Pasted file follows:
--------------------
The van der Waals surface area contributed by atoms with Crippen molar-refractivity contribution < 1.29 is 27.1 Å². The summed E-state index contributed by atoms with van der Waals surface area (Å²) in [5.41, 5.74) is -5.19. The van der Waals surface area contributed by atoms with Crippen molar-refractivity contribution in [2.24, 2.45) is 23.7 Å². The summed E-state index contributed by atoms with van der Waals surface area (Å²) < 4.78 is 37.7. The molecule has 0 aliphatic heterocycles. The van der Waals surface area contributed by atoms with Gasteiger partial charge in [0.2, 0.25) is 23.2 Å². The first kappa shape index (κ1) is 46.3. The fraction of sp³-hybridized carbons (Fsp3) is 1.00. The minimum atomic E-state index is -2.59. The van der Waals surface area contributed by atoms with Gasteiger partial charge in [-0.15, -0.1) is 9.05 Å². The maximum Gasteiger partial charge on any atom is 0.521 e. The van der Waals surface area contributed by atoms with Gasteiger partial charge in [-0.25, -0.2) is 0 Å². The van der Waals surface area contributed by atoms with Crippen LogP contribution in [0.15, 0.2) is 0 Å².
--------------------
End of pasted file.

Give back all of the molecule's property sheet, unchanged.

The van der Waals surface area contributed by atoms with Crippen molar-refractivity contribution < 1.29 is 27.1 Å². The summed E-state index contributed by atoms with van der Waals surface area (Å²) in [5.41, 5.74) is -5.19. The van der Waals surface area contributed by atoms with Crippen molar-refractivity contribution in [2.24, 2.45) is 23.7 Å². The summed E-state index contributed by atoms with van der Waals surface area (Å²) < 4.78 is 37.7. The molecule has 0 aliphatic heterocycles. The van der Waals surface area contributed by atoms with Gasteiger partial charge in [0.2, 0.25) is 23.2 Å². The first kappa shape index (κ1) is 46.3. The fraction of sp³-hybridized carbons (Fsp3) is 1.00. The minimum atomic E-state index is -2.59. The van der Waals surface area contributed by atoms with Gasteiger partial charge in [-0.15, -0.1) is 9.05 Å². The maximum Gasteiger partial charge on any atom is 0.521 e. The van der Waals surface area contributed by atoms with Gasteiger partial charge in [-0.25, -0.2) is 0 Å². The van der Waals surface area contributed by atoms with Crippen LogP contribution in [0.15, 0.2) is 0 Å².